A question for you, my library has a 3 month wait on this book. Should I wait it out or is it so amazing and life changing that I needed it in my life yesterday and should just buy it now.

    P.S: about my tastes, I read Marie kondo's book and I didn't find it life changing :blush:
     
    Last edited: Apr 9, 2019
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  5. ano

    ano Silver IL'ite

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    Started reading Harry Potter with my son as our night time reading.it has been going great.

    Also reading The Water Room by Christopher Fowler
     
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  6. Gauri03

    Gauri03 Moderator Staff Member IL Hall of Fame

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    You don't need to read the book to get started. My suggestion is to put off reading the book until you've had a few weeks, ideally a few months, of hands on journaling experience. Watch this 5-minute tutorial and dive in: Learn. If things seem unclear read a quick-intro article like this one: How to Bullet Journal: The Absolute Ultimate Guide

    Starting with the book will make things seem needlessly complex. You will tangle yourself in a web of unfamiliar terminology. Use the book as a reinforcement of the whys of bullet journaling rather than a how-to manual.
     
    Last edited: Apr 9, 2019
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  7. gorgeous23

    gorgeous23 Silver IL'ite

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    morality for beautiful girls: by alexander mccall smith.
    i read :the no 1 ladies detective agency by the same author a long time back & i chanced upon this book.

    cozy mystery, rather more like a slice out of life rather than edge of seat suspense. I rather liked it. the "traditionally built " Mma Ramotswe has to look after her ill fiancee's garage while running her detective agency, bring up foster children, uncover the "Government Man" poisoning case , with the help of her secretary Ms Makutsi who scored " 97 % in Botswana Secretarial College".
    a delightful, warm , witty read , the kind of feel good book without being over the top.
     
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  8. friscomom

    friscomom New IL'ite

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    This is such a lovely thread! I had been a voracious reader when I was younger. (Please note the past tense!) As life intervened, other activities gained precedence and I could no longer read away into the wee hours of the night. I still read as much as I can, but it takes me longer to finish a book nowadays. All the books listed in this thread are calling out to me, though :grin:.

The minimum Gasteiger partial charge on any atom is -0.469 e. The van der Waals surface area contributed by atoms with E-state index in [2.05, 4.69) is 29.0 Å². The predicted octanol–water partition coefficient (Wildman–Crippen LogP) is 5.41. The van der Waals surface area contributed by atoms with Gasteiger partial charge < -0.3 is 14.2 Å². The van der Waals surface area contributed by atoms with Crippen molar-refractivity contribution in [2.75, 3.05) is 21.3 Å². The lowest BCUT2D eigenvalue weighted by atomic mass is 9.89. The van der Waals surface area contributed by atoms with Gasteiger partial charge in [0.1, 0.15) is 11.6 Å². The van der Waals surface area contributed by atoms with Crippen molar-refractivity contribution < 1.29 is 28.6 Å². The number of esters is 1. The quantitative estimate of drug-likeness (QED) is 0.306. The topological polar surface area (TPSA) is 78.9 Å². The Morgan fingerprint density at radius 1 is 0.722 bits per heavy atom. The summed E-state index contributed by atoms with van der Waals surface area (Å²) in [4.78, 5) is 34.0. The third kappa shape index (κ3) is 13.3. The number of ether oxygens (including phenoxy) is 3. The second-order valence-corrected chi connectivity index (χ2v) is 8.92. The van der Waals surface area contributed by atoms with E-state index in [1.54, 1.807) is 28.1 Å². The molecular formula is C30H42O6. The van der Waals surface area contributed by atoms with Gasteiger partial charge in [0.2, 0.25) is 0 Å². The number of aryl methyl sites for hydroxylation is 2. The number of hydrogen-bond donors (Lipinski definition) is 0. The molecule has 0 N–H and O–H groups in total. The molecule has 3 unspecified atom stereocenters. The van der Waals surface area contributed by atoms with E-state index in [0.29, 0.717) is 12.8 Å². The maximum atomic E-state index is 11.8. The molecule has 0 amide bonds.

I recently finished reading 'Origin' by Dan Brown. I found it entertaining enough. The concept was thought provoking and I loved the fact that all the places, structures and organizations mentioned in the book are very real. Got to learn about some things that I hadnt known before!
    Thank you all for sharing your recommendations and reviews!
     
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  9. Gauri03

    Gauri03 Moderator Staff Member IL Hall of Fame

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    Finished reading The Uninhabitable Earth by David Wallace-Wells. If you live on planet earth it is necessary reading, as long as you don't plan to sleep, ever again. :|

    Finished listening to The Help by Kathryn Stockett. I'd wanted to read it since I saw the movie because it's a fact that every great movie has a greater book behind it. I've read about the controversy surrounding the author's sources, claims of poor research and playing to stereotypes, but I didn't find the book patronizing in the least. I have a few minor squabbles with the writing but overall I really liked it.

    I am on a historical fiction kick specifically books set in the American South. Just started Where The Crawdads Sing by Delia Owens.